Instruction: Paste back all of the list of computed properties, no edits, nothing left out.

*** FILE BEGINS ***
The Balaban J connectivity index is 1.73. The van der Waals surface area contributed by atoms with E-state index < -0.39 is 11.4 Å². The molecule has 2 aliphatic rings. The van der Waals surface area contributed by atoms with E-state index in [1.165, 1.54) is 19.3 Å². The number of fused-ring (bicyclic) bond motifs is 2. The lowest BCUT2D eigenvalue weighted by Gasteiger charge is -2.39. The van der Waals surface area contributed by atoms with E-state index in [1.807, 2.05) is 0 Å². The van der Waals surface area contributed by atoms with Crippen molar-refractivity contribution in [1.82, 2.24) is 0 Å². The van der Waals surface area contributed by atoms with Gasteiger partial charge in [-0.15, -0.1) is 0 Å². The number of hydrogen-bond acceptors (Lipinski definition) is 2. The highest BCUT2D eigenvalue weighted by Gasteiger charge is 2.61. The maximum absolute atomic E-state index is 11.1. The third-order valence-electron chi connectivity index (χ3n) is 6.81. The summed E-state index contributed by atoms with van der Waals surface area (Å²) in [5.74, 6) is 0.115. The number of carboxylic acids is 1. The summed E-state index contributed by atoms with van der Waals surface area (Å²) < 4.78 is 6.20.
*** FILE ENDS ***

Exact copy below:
The Balaban J connectivity index is 1.73. The van der Waals surface area contributed by atoms with E-state index < -0.39 is 11.4 Å². The molecule has 2 aliphatic rings. The van der Waals surface area contributed by atoms with E-state index in [1.165, 1.54) is 19.3 Å². The number of fused-ring (bicyclic) bond motifs is 2. The lowest BCUT2D eigenvalue weighted by Gasteiger charge is -2.39. The van der Waals surface area contributed by atoms with E-state index in [1.807, 2.05) is 0 Å². The van der Waals surface area contributed by atoms with Crippen molar-refractivity contribution in [1.82, 2.24) is 0 Å². The van der Waals surface area contributed by atoms with Gasteiger partial charge in [-0.15, -0.1) is 0 Å². The number of hydrogen-bond acceptors (Lipinski definition) is 2. The highest BCUT2D eigenvalue weighted by Gasteiger charge is 2.61. The maximum absolute atomic E-state index is 11.1. The third-order valence-electron chi connectivity index (χ3n) is 6.81. The summed E-state index contributed by atoms with van der Waals surface area (Å²) in [5.74, 6) is 0.115. The number of carboxylic acids is 1. The summed E-state index contributed by atoms with van der Waals surface area (Å²) < 4.78 is 6.20.